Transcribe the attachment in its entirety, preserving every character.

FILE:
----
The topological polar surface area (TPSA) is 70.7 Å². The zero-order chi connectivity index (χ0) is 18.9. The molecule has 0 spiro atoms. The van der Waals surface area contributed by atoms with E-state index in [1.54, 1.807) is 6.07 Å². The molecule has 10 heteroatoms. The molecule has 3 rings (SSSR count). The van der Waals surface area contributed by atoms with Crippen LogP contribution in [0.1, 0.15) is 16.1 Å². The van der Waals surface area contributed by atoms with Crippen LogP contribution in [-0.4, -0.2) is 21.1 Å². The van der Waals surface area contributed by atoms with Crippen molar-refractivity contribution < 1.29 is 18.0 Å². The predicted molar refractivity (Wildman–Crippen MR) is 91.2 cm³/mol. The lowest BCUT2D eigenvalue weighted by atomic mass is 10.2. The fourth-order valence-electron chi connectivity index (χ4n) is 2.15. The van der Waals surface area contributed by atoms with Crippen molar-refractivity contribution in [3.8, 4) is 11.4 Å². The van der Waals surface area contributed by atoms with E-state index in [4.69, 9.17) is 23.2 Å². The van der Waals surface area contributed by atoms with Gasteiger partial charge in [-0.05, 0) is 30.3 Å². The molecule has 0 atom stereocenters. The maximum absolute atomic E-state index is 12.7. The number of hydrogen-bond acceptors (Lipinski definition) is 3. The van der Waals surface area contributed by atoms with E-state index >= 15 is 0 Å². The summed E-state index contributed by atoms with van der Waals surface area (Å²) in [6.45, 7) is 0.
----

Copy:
The topological polar surface area (TPSA) is 70.7 Å². The zero-order chi connectivity index (χ0) is 18.9. The molecule has 0 spiro atoms. The van der Waals surface area contributed by atoms with E-state index in [1.54, 1.807) is 6.07 Å². The molecule has 10 heteroatoms. The molecule has 3 rings (SSSR count). The van der Waals surface area contributed by atoms with Crippen LogP contribution in [0.1, 0.15) is 16.1 Å². The van der Waals surface area contributed by atoms with Crippen LogP contribution in [-0.4, -0.2) is 21.1 Å². The van der Waals surface area contributed by atoms with Crippen molar-refractivity contribution < 1.29 is 18.0 Å². The predicted molar refractivity (Wildman–Crippen MR) is 91.2 cm³/mol. The lowest BCUT2D eigenvalue weighted by atomic mass is 10.2. The fourth-order valence-electron chi connectivity index (χ4n) is 2.15. The van der Waals surface area contributed by atoms with Crippen molar-refractivity contribution in [3.8, 4) is 11.4 Å². The van der Waals surface area contributed by atoms with E-state index in [4.69, 9.17) is 23.2 Å². The van der Waals surface area contributed by atoms with Gasteiger partial charge in [-0.05, 0) is 30.3 Å². The molecule has 0 atom stereocenters. The maximum absolute atomic E-state index is 12.7. The number of hydrogen-bond acceptors (Lipinski definition) is 3. The van der Waals surface area contributed by atoms with E-state index >= 15 is 0 Å². The summed E-state index contributed by atoms with van der Waals surface area (Å²) in [6.45, 7) is 0.